It’s movie awards season, and that reminds us that filmmakers are at work on new projects that might snag an award or two next year. And ever since the film Love and Other Drugs turned Jake Gyllenhaal into a Viagra sales rep, and director Steven Soderbergh‘s film Contagion made a vaccine researcher into a hero, Big Pharma’s a hot theme in the movie biz.
For example, a recent Reutersreport says that Kathleen Sharp‘s book Blood Medicine (formerly Blood Feud) has just been optioned by the film production company, New Regency. This book is the true story of Mark Duxbury, a Johnson & Johnson drug rep-turned-corporate whistleblower. Duxbury repped for J&J’s biotech division Ortho, and was one of its top salespeople for its anemia drug Procrit – until he was fired, allegedly for warning that the drug could actually be harmful.
Here’s why this real-life script has suspense thriller written all over it. Continue reading →
Pfizer, the world’s biggest drug company (at least until their blockbuster cholesterol drug Lipitor truly loses its patent protection for real) has reached a legal agreement in principle to resolve a foreign bribery investigation. A final deal could be struck by the end of the month, according to an SEC filing reported on Pharmalot. Three months ago, Pfizer officials said they had “voluntarily” provided information about “potentially improper payments” made by unspecified Pfizer and its Wyeth subsidiaries in connection with sales activities “in countries other than the U.S.”
The other countries were not named.
The move, as described by Pharmalot, comes amid increased scrutiny by the U.S. government into the pharmaceutical industry and its interactions with foreign health care systems.
“In late 2009, the head of the Justice Department’s Criminal Division warned drugmakers that there will be more criminal enforcement against interactions with foreign officials as they seek violations of the Foreign Corrupt Practices Act (FCPA).”
While recent lawsuits and research studies have raised questions about why some stent-happy cardiologists are implanting the tiny metal devices into the hearts of those who don’t need them, the group representing the doctors who implant those stents relies heavily on income from the very folks who make them. So say the Pulitzer Prize-winning investigative journalists over at ProPublica.
For example, the Society for Cardiac Angiography and Interventions (SCAI) received 57% of its total revenues in 2009 from medical device and pharmaceutical makers, according to financial information on the group’s website.
Industry contributions to the society’s budget covered $4.7 million of the $8.2 million it received that year.
The group’s biggest funders are in fact the companies with the biggest share of the stent market: Cordis Corp. (a subsidiary of Johnson & Johnson), Boston Scientific, Abbott Laboratories and Medtronic.
Researchers who study conflicts of interest in medicine say medical societies that receive a lot of industry support are susceptible to taking positions that either promote their sponsors’ products or downplay their risks. Continue reading →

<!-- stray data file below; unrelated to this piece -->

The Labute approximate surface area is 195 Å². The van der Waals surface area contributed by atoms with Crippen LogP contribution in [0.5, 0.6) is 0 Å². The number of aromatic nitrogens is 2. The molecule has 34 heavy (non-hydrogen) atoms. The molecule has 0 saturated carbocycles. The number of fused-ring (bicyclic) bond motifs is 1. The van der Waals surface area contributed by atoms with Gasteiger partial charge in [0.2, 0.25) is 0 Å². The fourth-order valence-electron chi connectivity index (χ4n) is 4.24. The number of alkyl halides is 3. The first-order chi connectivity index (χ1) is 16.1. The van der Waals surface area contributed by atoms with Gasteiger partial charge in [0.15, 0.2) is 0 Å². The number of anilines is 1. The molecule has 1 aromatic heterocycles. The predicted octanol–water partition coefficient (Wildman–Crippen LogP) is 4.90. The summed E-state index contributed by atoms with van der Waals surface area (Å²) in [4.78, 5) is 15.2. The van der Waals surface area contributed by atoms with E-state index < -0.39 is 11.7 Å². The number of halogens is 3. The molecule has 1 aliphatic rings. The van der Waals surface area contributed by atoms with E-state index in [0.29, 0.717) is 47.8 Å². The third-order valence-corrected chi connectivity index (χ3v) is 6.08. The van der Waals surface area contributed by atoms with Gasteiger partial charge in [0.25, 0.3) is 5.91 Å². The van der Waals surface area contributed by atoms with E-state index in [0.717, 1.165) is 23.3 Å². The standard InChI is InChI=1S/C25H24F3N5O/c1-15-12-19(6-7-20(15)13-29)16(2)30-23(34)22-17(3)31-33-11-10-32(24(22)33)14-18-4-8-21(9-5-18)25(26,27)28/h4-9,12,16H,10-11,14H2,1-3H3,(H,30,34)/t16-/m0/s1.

When I first heard him interviewed on CBC Radio, I had to stop chopping my red peppers for that night’s pasta sauce. I was utterly riveted by Terence Young‘s compelling story about the tragic death of his 15-year old daughter, Vanessa. His story began 11 years ago on an ordinary spring evening at home near Toronto, while his wife Gloria was also preparing dinner for the family, just as I was doing. Vanessa suddenly collapsed to the floor. Her heart had stopped.
When ambulance paramedics asked if Vanessa had been taking any drugs, her stricken parents replied: “Just Prepulsid.” Prepulsid was the brand name for the drug cisapride, commonly prescribed at the time to treat gastrointestinal issues like indigestion or constipation.
What Terence Young later learned was that cisapride was clearly contraindicated for Vanessa, and that the drug had been associated with hundreds of suspicious deaths in Canada and the United States. Continue reading →
Years ago, I used to teach public relations courses called Reputation Management to corporate suits. When I singled out companies that had somehow managed to weather bad press to emerge with reputations well intact, there was one at the top.
That company poster child was, hands down, Johnson & Johnson.
In fact, for many years the Forbes list of 100 Most Admired Companies featured J&J as their perennial list-topper. And the exemplary way the company had swiftly stick-handled its catastrophic Tylenol murders scandal in 1982 continues to be taught in PR, journalism and crisis communications classes.
But those heady days must seem far, far away now, with increasing reports of tainted J&J drug recalls. As Consumer Reports Health describes it, a nauseatingly bad smell to its products has been blamed for stinking up several different types of Tylenol, the antipsychotic drug Risperdal, HIV/AIDS drug Prezista, and two lots of the anti-epilepsy drug Topamax among many others. In fact, the agency reports that recalls like these have cost J&J almost $900 million in sales last year alone. Continue reading →
In case you believe that the medicine you’re taking has been adequately tested on real live patients before being legally approved, you might want to consider research published recently in The New England Journal of Medicine*. A heart drug called nesiritide that for the past 10 years has been given to hospitalized patients with acute heart failure hasfailed to show any improvement compared to placebo.
But the drug had somehow received FDA approval in 2001 for use on these patients – after initial non-approval. Continue reading →